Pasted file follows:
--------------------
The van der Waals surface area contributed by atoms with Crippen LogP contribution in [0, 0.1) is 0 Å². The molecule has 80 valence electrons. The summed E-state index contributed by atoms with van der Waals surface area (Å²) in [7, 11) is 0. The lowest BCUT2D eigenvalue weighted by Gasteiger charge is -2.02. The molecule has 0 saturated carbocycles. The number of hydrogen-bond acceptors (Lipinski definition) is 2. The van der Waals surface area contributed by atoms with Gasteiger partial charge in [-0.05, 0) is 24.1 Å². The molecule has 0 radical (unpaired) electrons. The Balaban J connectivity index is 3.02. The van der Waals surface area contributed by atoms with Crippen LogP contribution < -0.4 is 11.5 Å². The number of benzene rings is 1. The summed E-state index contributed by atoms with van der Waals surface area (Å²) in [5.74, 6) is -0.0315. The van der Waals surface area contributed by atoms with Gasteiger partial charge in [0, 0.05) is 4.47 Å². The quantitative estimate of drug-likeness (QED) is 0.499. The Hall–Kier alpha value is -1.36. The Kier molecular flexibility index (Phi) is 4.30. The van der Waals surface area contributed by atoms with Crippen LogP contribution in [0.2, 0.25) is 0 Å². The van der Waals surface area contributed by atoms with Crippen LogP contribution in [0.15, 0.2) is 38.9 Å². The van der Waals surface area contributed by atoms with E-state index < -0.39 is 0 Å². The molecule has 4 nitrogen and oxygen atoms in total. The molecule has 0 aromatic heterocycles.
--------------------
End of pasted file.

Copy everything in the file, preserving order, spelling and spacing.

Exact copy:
The van der Waals surface area contributed by atoms with Crippen LogP contribution in [0, 0.1) is 0 Å². The molecule has 80 valence electrons. The summed E-state index contributed by atoms with van der Waals surface area (Å²) in [7, 11) is 0. The lowest BCUT2D eigenvalue weighted by Gasteiger charge is -2.02. The molecule has 0 saturated carbocycles. The number of hydrogen-bond acceptors (Lipinski definition) is 2. The van der Waals surface area contributed by atoms with Gasteiger partial charge in [-0.05, 0) is 24.1 Å². The molecule has 0 radical (unpaired) electrons. The Balaban J connectivity index is 3.02. The van der Waals surface area contributed by atoms with Crippen LogP contribution < -0.4 is 11.5 Å². The number of benzene rings is 1. The summed E-state index contributed by atoms with van der Waals surface area (Å²) in [5.74, 6) is -0.0315. The van der Waals surface area contributed by atoms with Gasteiger partial charge in [0, 0.05) is 4.47 Å². The quantitative estimate of drug-likeness (QED) is 0.499. The Hall–Kier alpha value is -1.36. The Kier molecular flexibility index (Phi) is 4.30. The van der Waals surface area contributed by atoms with Crippen LogP contribution in [0.2, 0.25) is 0 Å². The van der Waals surface area contributed by atoms with Crippen LogP contribution in [0.15, 0.2) is 38.9 Å². The van der Waals surface area contributed by atoms with E-state index < -0.39 is 0 Å². The molecule has 4 nitrogen and oxygen atoms in total. The molecule has 0 aromatic heterocycles.